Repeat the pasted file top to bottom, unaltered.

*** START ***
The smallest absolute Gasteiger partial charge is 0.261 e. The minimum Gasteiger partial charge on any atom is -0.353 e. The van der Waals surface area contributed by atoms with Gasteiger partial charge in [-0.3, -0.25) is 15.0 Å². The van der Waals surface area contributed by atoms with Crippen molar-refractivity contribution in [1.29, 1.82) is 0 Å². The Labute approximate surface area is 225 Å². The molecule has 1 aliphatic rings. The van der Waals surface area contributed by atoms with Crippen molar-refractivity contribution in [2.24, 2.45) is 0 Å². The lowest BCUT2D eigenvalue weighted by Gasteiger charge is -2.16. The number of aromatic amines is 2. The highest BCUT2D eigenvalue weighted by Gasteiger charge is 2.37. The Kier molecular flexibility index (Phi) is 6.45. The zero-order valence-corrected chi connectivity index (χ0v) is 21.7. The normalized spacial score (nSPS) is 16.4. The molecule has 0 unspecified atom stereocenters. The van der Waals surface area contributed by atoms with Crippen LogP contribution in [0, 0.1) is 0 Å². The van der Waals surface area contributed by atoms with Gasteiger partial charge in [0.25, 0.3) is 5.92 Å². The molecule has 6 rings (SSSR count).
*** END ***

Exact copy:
The smallest absolute Gasteiger partial charge is 0.261 e. The minimum Gasteiger partial charge on any atom is -0.353 e. The van der Waals surface area contributed by atoms with Gasteiger partial charge in [-0.3, -0.25) is 15.0 Å². The van der Waals surface area contributed by atoms with Crippen molar-refractivity contribution in [1.29, 1.82) is 0 Å². The Labute approximate surface area is 225 Å². The molecule has 1 aliphatic rings. The van der Waals surface area contributed by atoms with Crippen molar-refractivity contribution in [2.24, 2.45) is 0 Å². The lowest BCUT2D eigenvalue weighted by Gasteiger charge is -2.16. The number of aromatic amines is 2. The highest BCUT2D eigenvalue weighted by Gasteiger charge is 2.37. The Kier molecular flexibility index (Phi) is 6.45. The zero-order valence-corrected chi connectivity index (χ0v) is 21.7. The normalized spacial score (nSPS) is 16.4. The molecule has 0 unspecified atom stereocenters. The van der Waals surface area contributed by atoms with Crippen LogP contribution in [0, 0.1) is 0 Å². The van der Waals surface area contributed by atoms with Gasteiger partial charge in [0.25, 0.3) is 5.92 Å². The molecule has 6 rings (SSSR count).